- Fungal infections--such as athlete’s foot and ringworm
- Neuropathy--which can lead to foot ulcers, and in severe case, amputation
If not cared for properly, a minor skin condition in a person with diabetes can turn into a serious problem with severe consequences. The good news is that most skin problems can be prevented and treated with proper care and early detection. The role of your dermatologist can be very important in early recognition of skin conditions associated with diabetes.
Tips for controlling your diabetes and improving your skin health:
- Control your blood glucose level. Manage your diabetes by following a proper diet, exercising and checking your blood sugar levels on a regular basis.
- Moisturize. Prevent dry skin by using a lotion after washing.
- Inspect your feet. Feet are especially vulnerable to injuries due to poor circulation and lack of sensation that is associated with diabetes. Make sure your shoes fit properly, never walk barefoot, use extra precaution when cutting toenails and check your feet daily for minor injuries that can often go unnoticed.
- Keep skin clean and dry. Keep your skin clean by washing regularly in warm water and using mild soap. Gently pat your skin dry, paying extra attention to places where water can hide.
- Protect your skin from the sun. Always apply sunscreen to protect your skin from burning and blistering that can lead to serious infections.
- Inspect skin daily. Check daily for any changes in your skin, paying special attention to known problem areas such as the feet. Changes in skin color or temperature, swelling, pain or open sores that are slow to heal may signify a problem. Notify your dermatologist right away if you suspect a problem.
Keeping your diabetes under control is the most important factor in preventing the skin-related complications of diabetes. Follow your health care provider's advice regarding nutrition, exercise and medication. A dermatologist can help diabetic patients identify skin conditions and recommend the best course of prevention and treatment.
Brown spots and skin discoloration are frequent complaints for many people. The most common form of irregular pigmentation is hyperpigmentation, a condition in which patches of skin become darker in color than the normal surrounding skin. Some people have abnormal skin pigmentation from a young age, and for others it is brought on later in life by sun damage or injury to the skin. Individuals of all ages, ethnicities and skin types can be affected, although those with darker skin tones are more prone to develop it.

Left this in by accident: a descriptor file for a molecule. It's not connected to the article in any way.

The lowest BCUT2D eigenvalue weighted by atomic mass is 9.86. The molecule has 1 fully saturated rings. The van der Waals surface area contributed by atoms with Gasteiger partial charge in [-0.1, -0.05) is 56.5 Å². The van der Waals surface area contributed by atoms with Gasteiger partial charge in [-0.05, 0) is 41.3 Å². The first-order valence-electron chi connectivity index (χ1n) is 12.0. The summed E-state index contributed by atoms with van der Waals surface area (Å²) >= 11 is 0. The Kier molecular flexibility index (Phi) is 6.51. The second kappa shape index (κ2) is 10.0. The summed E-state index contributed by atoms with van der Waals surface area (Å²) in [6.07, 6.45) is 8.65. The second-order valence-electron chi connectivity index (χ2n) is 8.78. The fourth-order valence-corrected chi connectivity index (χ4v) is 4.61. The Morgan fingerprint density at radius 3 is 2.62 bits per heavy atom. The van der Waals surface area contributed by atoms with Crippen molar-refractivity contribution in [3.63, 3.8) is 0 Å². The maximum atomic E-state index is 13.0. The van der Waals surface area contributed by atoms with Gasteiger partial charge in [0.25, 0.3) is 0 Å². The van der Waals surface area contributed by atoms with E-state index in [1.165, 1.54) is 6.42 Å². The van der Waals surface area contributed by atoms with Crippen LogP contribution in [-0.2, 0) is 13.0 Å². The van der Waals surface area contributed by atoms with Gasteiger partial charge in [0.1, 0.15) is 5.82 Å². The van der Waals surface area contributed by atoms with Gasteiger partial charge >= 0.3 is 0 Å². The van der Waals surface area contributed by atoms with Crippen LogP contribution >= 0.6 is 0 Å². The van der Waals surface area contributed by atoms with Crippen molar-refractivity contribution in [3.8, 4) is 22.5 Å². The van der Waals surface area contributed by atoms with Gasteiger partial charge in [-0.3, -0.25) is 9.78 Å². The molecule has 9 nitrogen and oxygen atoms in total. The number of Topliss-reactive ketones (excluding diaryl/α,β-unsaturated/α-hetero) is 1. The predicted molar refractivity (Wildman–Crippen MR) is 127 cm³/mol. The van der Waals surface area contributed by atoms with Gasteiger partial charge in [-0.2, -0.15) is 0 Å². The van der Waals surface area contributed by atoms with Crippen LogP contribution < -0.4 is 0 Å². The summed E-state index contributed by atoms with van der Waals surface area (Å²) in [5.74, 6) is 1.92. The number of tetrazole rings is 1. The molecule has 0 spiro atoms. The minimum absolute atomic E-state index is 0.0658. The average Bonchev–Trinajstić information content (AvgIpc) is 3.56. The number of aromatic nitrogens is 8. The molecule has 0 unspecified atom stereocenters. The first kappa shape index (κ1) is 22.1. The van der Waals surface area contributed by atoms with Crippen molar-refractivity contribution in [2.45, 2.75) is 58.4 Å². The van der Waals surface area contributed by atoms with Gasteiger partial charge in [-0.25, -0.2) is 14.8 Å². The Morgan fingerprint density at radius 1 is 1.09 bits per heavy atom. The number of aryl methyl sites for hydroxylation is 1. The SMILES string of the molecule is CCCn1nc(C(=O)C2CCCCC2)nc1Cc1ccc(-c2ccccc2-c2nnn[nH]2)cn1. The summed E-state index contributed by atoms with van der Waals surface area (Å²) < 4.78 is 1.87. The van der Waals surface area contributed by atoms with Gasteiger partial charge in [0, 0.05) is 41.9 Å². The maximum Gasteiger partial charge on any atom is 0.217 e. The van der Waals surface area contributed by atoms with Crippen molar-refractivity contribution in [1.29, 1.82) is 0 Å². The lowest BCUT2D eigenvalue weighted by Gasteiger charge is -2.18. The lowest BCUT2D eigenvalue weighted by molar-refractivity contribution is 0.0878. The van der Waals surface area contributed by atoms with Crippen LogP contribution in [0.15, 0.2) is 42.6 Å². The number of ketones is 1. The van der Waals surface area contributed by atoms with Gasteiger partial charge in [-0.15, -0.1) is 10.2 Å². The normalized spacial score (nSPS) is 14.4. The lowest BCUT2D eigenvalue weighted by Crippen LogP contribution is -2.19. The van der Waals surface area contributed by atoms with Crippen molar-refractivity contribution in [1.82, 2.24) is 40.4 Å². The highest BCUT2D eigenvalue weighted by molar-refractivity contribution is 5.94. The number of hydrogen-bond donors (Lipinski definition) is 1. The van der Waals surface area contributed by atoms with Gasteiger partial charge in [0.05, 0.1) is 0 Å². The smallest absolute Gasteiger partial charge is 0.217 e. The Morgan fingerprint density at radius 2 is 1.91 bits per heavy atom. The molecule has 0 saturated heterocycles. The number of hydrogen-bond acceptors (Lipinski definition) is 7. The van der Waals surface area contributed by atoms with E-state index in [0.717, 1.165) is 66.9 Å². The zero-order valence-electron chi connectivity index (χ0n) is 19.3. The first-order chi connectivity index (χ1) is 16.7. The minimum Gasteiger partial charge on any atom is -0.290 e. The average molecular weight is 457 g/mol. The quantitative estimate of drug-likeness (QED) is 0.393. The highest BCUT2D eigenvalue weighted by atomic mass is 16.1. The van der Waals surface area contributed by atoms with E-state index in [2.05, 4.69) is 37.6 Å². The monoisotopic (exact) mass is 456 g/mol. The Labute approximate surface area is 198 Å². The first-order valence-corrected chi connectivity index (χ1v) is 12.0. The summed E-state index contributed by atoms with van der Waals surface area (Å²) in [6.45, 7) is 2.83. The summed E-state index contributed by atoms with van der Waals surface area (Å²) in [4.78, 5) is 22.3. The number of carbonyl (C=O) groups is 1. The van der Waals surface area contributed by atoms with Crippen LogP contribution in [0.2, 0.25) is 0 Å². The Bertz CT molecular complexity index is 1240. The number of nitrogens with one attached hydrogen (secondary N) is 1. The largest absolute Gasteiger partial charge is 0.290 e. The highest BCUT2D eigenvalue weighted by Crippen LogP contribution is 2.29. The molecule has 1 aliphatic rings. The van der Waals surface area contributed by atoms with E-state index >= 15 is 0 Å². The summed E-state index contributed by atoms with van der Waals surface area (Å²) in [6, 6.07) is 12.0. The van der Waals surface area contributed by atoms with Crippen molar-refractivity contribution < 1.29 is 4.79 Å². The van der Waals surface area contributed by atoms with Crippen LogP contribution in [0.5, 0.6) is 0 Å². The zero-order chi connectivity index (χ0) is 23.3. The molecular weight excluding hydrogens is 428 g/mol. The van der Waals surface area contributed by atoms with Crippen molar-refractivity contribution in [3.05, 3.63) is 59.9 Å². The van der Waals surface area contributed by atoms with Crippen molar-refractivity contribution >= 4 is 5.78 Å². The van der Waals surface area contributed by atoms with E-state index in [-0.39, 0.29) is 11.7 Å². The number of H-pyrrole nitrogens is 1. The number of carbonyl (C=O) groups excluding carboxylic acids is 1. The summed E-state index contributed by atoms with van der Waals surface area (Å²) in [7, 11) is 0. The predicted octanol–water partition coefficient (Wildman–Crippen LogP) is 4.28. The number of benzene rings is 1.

Hyperpigmentation usually appears as brown spots and dark patches on the face, chest, arms and hands. This darkening occurs when an excess of melanin, the brown pigment that produces normal skin color, forms deposits in the skin. Sun exposure, acne, genetics and hormonal changes can trigger or worsen irregular pigmentation.
Not all pigmentation problems can be avoided, but you can follow preventive measures to control and reduce dark spots from forming. It is especially important to use adequate sunscreen, manage your acne and discontinue the use of any oral medications that may be contributing to the problem.
How Can I Combat Hyperpigmentation?
The good news is that skin hyperpigmentation isn’t dangerous, and proper treatment can help rejuvenate troubling patches on the skin. There are many treatments at your dermatologist’s disposal, ranging from topical creams and dermabrasion to chemical peels and laser procedures. Your dermatologist will work with you to determine the most suitable treatment for your particular skin type and problem.
Although a frustrating condition, your skin complexion can be improved and corrected. Talk to your dermatologist about the best treatment options for you.
If you find yourself constantly brushing off white flakes of skin from your shirt collars and shoulders, then you may have a common skin condition known as dandruff. Dandruff is the shedding of excessive amounts of skin from the scalp, a condition that can be itchy, bothersome and embarrassing.
Most cases of dandruff are a mild form of a skin condition called seborrheic dermatitis, an inflammation of the scalp and sometimes the skin of the eyebrows, eyelids, nose, ears and chest. It occurs in areas that have the greatest number of sebaceous (oil) glands and is likely caused by a combination of an overproduction of skin oil and irritation from yeast. Psoriasis, a fungal infection or simple dry skin may also trigger dandruff. Hormonal or seasonal changes often make the itching and flaking worse.
The good news is that dandruff can almost always be controlled. Most mild cases of dandruff can be managed by shampooing regularly with a gentle, over-the-counter shampoo to reduce oiliness and skin build up. Your dermatologist can help you determine the best shampoo for your specific needs. Other tips for controlling dandruff include:
- Limit hair products. Hair sprays, gels and mousses can create excess build-up on your hair and scalp, increasing its oiliness.
- Treat your scalp gently. Harsh shampoos, daily blow-drying and forceful brushing can damage your scalp and make dandruff worse.
- Avoid scratching. Although tempting, scratching at dandruff can cause further irritation.
If you don’t see an improvement after several weeks of over-the-counter treatment, or if the condition worsens, visit your dermatologist. Severe cases of dandruff may need a prescription-strength or antifungal dandruff shampoo or cream to improve the skin condition.
Don’t throw away your dark clothes yet! With a little persistence and extra care, it’s possible to get your dandruff under control.